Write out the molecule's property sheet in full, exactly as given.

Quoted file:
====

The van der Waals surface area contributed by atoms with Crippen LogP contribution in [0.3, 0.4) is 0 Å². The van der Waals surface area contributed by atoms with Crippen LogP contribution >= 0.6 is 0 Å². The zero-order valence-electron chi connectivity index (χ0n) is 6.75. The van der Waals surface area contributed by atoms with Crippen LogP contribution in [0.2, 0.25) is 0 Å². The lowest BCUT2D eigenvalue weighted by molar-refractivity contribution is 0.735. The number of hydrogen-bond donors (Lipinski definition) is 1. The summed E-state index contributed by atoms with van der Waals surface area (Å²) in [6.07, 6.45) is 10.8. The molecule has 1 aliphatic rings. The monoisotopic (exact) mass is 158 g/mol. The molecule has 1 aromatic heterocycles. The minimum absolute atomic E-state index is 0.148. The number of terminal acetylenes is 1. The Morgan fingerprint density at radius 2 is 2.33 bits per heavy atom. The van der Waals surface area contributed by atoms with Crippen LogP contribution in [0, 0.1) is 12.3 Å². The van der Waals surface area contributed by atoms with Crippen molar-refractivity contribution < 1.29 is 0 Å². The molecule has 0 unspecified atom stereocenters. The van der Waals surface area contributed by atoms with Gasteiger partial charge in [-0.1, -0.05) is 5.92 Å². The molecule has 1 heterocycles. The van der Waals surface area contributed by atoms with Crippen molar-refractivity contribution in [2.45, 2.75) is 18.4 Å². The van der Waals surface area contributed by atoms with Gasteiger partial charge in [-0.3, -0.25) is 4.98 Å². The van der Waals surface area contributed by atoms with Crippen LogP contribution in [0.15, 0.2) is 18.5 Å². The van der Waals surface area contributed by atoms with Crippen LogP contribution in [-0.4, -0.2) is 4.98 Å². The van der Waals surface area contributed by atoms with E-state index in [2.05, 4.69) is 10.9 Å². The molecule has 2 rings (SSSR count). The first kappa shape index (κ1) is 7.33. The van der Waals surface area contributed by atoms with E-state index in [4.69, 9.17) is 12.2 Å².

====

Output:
The van der Waals surface area contributed by atoms with Crippen LogP contribution in [0.3, 0.4) is 0 Å². The van der Waals surface area contributed by atoms with Crippen LogP contribution >= 0.6 is 0 Å². The zero-order valence-electron chi connectivity index (χ0n) is 6.75. The van der Waals surface area contributed by atoms with Crippen LogP contribution in [0.2, 0.25) is 0 Å². The lowest BCUT2D eigenvalue weighted by molar-refractivity contribution is 0.735. The number of hydrogen-bond donors (Lipinski definition) is 1. The summed E-state index contributed by atoms with van der Waals surface area (Å²) in [6.07, 6.45) is 10.8. The molecule has 1 aliphatic rings. The monoisotopic (exact) mass is 158 g/mol. The molecule has 1 aromatic heterocycles. The minimum absolute atomic E-state index is 0.148. The number of terminal acetylenes is 1. The Morgan fingerprint density at radius 2 is 2.33 bits per heavy atom. The van der Waals surface area contributed by atoms with Crippen LogP contribution in [0, 0.1) is 12.3 Å². The van der Waals surface area contributed by atoms with Crippen molar-refractivity contribution < 1.29 is 0 Å². The molecule has 0 unspecified atom stereocenters. The van der Waals surface area contributed by atoms with Gasteiger partial charge in [-0.1, -0.05) is 5.92 Å². The molecule has 1 heterocycles. The van der Waals surface area contributed by atoms with Crippen molar-refractivity contribution in [2.45, 2.75) is 18.4 Å². The van der Waals surface area contributed by atoms with Gasteiger partial charge in [-0.3, -0.25) is 4.98 Å². The van der Waals surface area contributed by atoms with Crippen LogP contribution in [0.15, 0.2) is 18.5 Å². The van der Waals surface area contributed by atoms with Crippen LogP contribution in [-0.4, -0.2) is 4.98 Å². The van der Waals surface area contributed by atoms with E-state index in [2.05, 4.69) is 10.9 Å². The molecule has 2 rings (SSSR count). The first kappa shape index (κ1) is 7.33. The van der Waals surface area contributed by atoms with E-state index in [4.69, 9.17) is 12.2 Å².